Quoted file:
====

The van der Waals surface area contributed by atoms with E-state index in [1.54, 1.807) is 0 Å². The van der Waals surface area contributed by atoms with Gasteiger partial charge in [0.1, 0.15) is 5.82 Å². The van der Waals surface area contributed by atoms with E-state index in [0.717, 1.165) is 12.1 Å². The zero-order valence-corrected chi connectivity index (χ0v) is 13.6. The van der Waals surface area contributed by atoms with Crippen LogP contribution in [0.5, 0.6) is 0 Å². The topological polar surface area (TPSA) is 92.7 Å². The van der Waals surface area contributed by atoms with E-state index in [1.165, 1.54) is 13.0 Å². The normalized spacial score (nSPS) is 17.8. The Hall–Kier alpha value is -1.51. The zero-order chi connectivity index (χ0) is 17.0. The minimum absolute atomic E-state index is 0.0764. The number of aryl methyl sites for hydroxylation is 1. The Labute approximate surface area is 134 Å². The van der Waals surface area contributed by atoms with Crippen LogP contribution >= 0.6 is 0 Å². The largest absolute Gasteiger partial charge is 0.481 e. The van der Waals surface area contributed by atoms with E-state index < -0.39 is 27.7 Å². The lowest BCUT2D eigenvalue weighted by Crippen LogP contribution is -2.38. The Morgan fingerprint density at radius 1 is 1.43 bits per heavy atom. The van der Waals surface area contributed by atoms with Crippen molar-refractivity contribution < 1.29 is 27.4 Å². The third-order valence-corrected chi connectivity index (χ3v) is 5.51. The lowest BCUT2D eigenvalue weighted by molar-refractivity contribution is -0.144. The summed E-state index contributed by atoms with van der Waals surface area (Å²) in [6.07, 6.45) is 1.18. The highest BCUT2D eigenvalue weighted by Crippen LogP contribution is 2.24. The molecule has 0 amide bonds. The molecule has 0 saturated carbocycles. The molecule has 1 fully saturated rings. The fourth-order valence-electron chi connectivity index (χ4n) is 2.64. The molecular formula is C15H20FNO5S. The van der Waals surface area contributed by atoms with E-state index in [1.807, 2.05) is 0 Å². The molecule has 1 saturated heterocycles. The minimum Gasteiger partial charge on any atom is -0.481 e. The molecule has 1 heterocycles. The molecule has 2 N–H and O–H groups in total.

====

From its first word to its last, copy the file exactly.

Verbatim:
The van der Waals surface area contributed by atoms with E-state index in [1.54, 1.807) is 0 Å². The van der Waals surface area contributed by atoms with Gasteiger partial charge in [0.1, 0.15) is 5.82 Å². The van der Waals surface area contributed by atoms with E-state index in [0.717, 1.165) is 12.1 Å². The zero-order valence-corrected chi connectivity index (χ0v) is 13.6. The van der Waals surface area contributed by atoms with Crippen LogP contribution in [0.5, 0.6) is 0 Å². The topological polar surface area (TPSA) is 92.7 Å². The van der Waals surface area contributed by atoms with E-state index in [1.165, 1.54) is 13.0 Å². The normalized spacial score (nSPS) is 17.8. The Hall–Kier alpha value is -1.51. The zero-order chi connectivity index (χ0) is 17.0. The minimum absolute atomic E-state index is 0.0764. The number of aryl methyl sites for hydroxylation is 1. The Labute approximate surface area is 134 Å². The van der Waals surface area contributed by atoms with Crippen LogP contribution >= 0.6 is 0 Å². The largest absolute Gasteiger partial charge is 0.481 e. The van der Waals surface area contributed by atoms with E-state index < -0.39 is 27.7 Å². The lowest BCUT2D eigenvalue weighted by Crippen LogP contribution is -2.38. The Morgan fingerprint density at radius 1 is 1.43 bits per heavy atom. The van der Waals surface area contributed by atoms with Crippen molar-refractivity contribution < 1.29 is 27.4 Å². The third-order valence-corrected chi connectivity index (χ3v) is 5.51. The lowest BCUT2D eigenvalue weighted by molar-refractivity contribution is -0.144. The summed E-state index contributed by atoms with van der Waals surface area (Å²) in [6.07, 6.45) is 1.18. The highest BCUT2D eigenvalue weighted by Crippen LogP contribution is 2.24. The molecule has 0 amide bonds. The molecule has 0 saturated carbocycles. The molecule has 1 fully saturated rings. The fourth-order valence-electron chi connectivity index (χ4n) is 2.64. The molecular formula is C15H20FNO5S. The van der Waals surface area contributed by atoms with E-state index in [1.807, 2.05) is 0 Å². The molecule has 1 saturated heterocycles. The minimum Gasteiger partial charge on any atom is -0.481 e. The molecule has 1 heterocycles. The molecule has 2 N–H and O–H groups in total.